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22.02.2018 | Original Article | Ausgabe 1-2/2018

Oral Cancer 1-2/2018

Oral and oropharyngeal cancer in Colombia: an experience in a middle-income country cancer institute (2004–2013)

Zeitschrift:
Oral Cancer > Ausgabe 1-2/2018
Autoren:
Constanza Pardo, Esther de Vries

Abstract

Aims

To provide demographical and clinical characteristics and estimations of 2-year overall survival (OS) of oral and oropharyngeal cancer (OOC) patients treated in the Colombian National Cancer Institute (INC) between 2004 and 2013.

Methods

All 1108 patients first treated at INC for OOC in the three periods, without a prior cancer diagnosis, were included in this study. The INC hospital-based cancer registry was cross-linked with governmental databases to obtain follow-up information on all patients. Probability of surviving 24 months since the date of entry at INC was estimated using Kaplan–Meier methods, using the log-rank test to evaluate differences between groups. In order to evaluate the relative effect of age, sex, clinical stage, anatomical site and type of health insurance on survival, we constructed a multivariate Cox proportional hazard model.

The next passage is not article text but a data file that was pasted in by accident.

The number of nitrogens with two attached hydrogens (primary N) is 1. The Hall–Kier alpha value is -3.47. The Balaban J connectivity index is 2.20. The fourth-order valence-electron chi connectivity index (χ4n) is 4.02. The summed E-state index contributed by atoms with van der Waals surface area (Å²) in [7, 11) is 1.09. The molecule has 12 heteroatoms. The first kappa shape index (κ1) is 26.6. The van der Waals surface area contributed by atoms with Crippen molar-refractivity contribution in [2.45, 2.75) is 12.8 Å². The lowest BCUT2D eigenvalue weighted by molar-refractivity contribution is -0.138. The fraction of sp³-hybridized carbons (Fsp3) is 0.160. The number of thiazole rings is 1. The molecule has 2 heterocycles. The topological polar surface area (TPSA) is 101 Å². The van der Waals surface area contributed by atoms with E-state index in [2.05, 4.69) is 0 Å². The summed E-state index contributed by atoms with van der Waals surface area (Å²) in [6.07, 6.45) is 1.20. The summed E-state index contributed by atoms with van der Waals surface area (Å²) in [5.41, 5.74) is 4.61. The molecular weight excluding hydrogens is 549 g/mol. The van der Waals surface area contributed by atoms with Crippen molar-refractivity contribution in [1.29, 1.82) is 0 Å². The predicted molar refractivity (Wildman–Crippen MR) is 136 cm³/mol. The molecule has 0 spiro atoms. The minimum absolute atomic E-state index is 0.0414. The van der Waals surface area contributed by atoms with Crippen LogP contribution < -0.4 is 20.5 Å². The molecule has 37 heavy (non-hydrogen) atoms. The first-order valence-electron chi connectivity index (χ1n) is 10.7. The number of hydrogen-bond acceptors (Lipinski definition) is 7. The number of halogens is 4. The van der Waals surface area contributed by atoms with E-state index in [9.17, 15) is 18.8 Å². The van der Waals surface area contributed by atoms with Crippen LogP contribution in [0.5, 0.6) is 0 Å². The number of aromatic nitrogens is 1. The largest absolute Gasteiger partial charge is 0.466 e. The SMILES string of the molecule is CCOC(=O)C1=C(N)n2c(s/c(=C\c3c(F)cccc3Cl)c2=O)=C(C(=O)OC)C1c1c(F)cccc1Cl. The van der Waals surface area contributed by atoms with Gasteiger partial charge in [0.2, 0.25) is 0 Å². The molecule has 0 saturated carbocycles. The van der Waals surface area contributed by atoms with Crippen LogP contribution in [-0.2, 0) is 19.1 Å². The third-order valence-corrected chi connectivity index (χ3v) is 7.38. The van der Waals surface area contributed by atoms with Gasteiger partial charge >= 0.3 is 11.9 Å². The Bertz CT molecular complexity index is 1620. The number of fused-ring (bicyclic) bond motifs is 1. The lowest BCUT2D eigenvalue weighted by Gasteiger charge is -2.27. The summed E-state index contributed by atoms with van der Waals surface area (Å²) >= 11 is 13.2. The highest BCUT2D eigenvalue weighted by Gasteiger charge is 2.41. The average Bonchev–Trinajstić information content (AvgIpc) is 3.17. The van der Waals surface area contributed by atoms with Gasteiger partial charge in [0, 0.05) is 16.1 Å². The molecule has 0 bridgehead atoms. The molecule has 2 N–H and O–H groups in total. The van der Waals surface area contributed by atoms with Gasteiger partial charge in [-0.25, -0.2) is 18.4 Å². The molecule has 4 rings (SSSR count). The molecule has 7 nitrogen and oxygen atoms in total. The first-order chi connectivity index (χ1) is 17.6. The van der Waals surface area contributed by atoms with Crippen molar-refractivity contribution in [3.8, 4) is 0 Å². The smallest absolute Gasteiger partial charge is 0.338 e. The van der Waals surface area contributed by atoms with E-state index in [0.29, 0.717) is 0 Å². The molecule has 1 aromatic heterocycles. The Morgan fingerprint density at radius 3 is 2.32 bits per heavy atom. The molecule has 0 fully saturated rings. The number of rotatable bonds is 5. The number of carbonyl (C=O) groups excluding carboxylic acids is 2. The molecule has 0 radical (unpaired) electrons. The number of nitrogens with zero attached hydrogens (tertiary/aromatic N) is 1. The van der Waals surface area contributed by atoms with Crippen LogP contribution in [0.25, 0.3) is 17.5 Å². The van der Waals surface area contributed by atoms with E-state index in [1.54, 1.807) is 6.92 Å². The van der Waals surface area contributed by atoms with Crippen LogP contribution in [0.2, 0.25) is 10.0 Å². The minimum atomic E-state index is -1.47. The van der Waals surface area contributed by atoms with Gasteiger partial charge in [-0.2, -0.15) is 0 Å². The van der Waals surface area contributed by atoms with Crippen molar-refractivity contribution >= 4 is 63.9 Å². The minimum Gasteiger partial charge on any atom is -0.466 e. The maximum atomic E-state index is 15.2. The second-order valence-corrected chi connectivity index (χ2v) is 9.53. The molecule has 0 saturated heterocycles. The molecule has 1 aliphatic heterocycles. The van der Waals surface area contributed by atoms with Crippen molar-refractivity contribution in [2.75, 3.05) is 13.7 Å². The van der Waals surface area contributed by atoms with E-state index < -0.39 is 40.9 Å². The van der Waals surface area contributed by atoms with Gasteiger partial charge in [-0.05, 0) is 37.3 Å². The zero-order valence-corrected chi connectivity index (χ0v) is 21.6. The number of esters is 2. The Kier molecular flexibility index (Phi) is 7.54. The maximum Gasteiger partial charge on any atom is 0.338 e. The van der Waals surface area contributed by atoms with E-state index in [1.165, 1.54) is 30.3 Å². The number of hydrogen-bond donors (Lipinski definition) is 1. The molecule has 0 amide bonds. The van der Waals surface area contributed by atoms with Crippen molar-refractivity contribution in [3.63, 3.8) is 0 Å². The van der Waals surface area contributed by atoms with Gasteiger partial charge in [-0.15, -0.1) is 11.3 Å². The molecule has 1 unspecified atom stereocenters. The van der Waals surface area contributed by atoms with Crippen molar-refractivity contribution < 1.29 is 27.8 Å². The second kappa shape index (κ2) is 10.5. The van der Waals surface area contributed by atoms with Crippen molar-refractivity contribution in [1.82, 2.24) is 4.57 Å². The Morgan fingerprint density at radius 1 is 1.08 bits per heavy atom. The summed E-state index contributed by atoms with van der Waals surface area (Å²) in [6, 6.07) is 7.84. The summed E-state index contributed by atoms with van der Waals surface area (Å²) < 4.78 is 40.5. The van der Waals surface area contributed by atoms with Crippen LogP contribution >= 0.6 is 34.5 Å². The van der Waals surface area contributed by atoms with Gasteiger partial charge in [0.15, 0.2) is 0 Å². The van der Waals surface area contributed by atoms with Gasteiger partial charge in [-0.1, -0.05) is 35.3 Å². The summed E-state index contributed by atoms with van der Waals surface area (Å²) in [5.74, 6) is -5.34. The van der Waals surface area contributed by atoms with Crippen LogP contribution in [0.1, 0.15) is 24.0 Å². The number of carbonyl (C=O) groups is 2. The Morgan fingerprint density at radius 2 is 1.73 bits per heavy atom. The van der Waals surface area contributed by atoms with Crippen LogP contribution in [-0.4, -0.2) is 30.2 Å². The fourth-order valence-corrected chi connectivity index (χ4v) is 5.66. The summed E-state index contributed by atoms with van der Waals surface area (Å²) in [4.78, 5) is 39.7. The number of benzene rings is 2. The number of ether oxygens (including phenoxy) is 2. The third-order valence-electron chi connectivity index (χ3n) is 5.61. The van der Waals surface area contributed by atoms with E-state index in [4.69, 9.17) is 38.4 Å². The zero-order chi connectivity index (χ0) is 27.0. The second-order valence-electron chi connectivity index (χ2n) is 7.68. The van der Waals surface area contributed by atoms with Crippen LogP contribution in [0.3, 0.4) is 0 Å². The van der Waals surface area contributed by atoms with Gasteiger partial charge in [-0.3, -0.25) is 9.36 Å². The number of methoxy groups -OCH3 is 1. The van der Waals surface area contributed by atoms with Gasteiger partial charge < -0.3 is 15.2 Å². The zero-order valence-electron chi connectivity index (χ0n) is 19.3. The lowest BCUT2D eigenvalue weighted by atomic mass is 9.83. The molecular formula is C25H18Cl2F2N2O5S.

Results

The overall survival probability at 24 months was 48.2% (95% CI 45.3; 51.1), which was stable over time. Advanced age and clinical stage substantially affected overall survival, being 30.3% (95% CI 25.2; 35.4) for age > 70 and 34.7% (95% CI 29.4; 40.0) for stage IV disease. Hazard ratios were significantly higher for patients aged 70 and over [HR 1.99 (95% CI 1.41–2.79)] and advanced stage cancers [HR 2.16 (95% CI 1.55–3.01)], whereas patients with cancers of the tonsils or salivary glands had a strongly reduced risks compared to tongue and oral cavity cancer [HR 0.56 (95% CI 0.43–0.72)].

Conclusions

Oral and oropharyngeal cancer has a very poor prognosis which was stable over time. Considering the late stage at diagnosis, much can be gained by improving early detection and treatment.

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